It's not you, it's me.
Mia Dall
Jun 22, 2015 rated it really liked it
Shelves: 2015-top-10
Wanted to give it three stars, didn't like the first part as much. But then I loved the last part and found her writing tips very useful and fun! But as a story I liked 100 daemons a lot more!
May 14, 2008 rated it it was amazing
Recommends it for: writers, non-writers, everyone
Shelves: comix
Amazing, beautiful, and thought-provoking. My goal for the next month or so is to attempt all the writing exercises and unleash my inner Magic Cephalopod.
Jun 03, 2008 rated it it was amazing
This is absolutely one of the most beautiful things I own. It also is very wise, and I feel like kissing Ms. Barry's feet for gifting the world with it.
Sep 26, 2017 rated it really liked it
Shelves: school, graphic-nov
"is experience something you have? or something that has you?"

I am surprised by how much I enjoyed this book. I initially thought I was not going to get that much into it, considering that the author was asking me the questions I hoped she would have the answers for.
However pondering such deep thoughts really intrigued me, she shines a new light, refreshing and different that never ceased to surprise me.

Existential questions are posed in such a way I suddenly felt like I'd never actually heard
Elise Barker
Mar 23, 2017 rated it it was amazing
Something I've been thinking about is how to get students to be more concrete, to put objects and people into their writing, instead of always relying on generalities. This is true of their argumentative writing as well as their personal writing. I think the main problem is that grand, sweeping generalities SOUND more academic and grown up to them, so by using that kind of writing they actually are doing their best to mimic academic writing (which in itself should make us worry about the kinds o ...more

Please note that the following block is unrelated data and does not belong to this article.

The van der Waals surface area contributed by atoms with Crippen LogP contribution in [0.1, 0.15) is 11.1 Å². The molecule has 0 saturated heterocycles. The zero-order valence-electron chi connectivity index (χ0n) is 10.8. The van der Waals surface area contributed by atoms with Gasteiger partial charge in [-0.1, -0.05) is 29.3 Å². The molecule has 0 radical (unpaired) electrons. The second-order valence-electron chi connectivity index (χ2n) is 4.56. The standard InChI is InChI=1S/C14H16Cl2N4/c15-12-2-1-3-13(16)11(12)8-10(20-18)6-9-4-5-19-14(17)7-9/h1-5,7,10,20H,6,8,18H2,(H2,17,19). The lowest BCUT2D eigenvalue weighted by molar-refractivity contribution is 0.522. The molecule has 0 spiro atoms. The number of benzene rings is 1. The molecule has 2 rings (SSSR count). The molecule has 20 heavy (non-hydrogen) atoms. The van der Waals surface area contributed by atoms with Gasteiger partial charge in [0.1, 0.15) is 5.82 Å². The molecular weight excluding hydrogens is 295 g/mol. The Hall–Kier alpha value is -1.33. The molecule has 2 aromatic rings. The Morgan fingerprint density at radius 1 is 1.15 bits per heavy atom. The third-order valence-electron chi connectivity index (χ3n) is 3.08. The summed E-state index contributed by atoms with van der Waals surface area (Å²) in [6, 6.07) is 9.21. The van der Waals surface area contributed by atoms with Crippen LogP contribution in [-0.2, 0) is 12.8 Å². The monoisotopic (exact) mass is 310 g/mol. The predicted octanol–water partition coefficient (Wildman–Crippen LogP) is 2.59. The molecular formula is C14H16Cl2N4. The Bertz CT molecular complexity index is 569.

Jennifer Haight
Aug 28, 2018 rated it it was amazing
A stunning book about the creative life. Barry shares her strife with doubt and writer's block as well as the glorious moments her ideas and work flowed freely. She discusses that its normal to write about the bad things, most people do when they start. The most common things to write about are doubts, fears, disappointments, regrets, etc. The last third of the book is a series of writing prompts, inspirations, ideas and tools. Her work is a patchwork of handwritten letters, cut-out words and im ...more
Jan 23, 2018 rated it it was amazing
Fantastic. I don't think this will be for everyone, but I was like that heart-eyed emoji every time I turned the page. Wonderful collages and drawings, and the writing exercises seem promising too - I intend to work on them over the coming months!
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Lynda Barry is an American cartoonist and author, perhaps best known for her weekly comic strip Ernie Pook's Comeek.
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“There are certain children who are told they are too sensitive, and there are certain adults who believe sensitivity is a problem that can be fixed in the way that crooked teeth can be fixed and made straight. And when these two come together you get a fairytale, a kind of story with hopelessness in it.

I believe there is something in these old stories that does what singing does to words. They have transformational capabilities, in the way melody can transform mood.

They can't transform your actual situation, but they can transform your experience of it. We don't create a fantasy world to escape reality, we create it to be able to stay. I believe we have always done this, used images to stand and understand what otherwise would be intolerable.”
“What year is it in your imagination?” 22 likes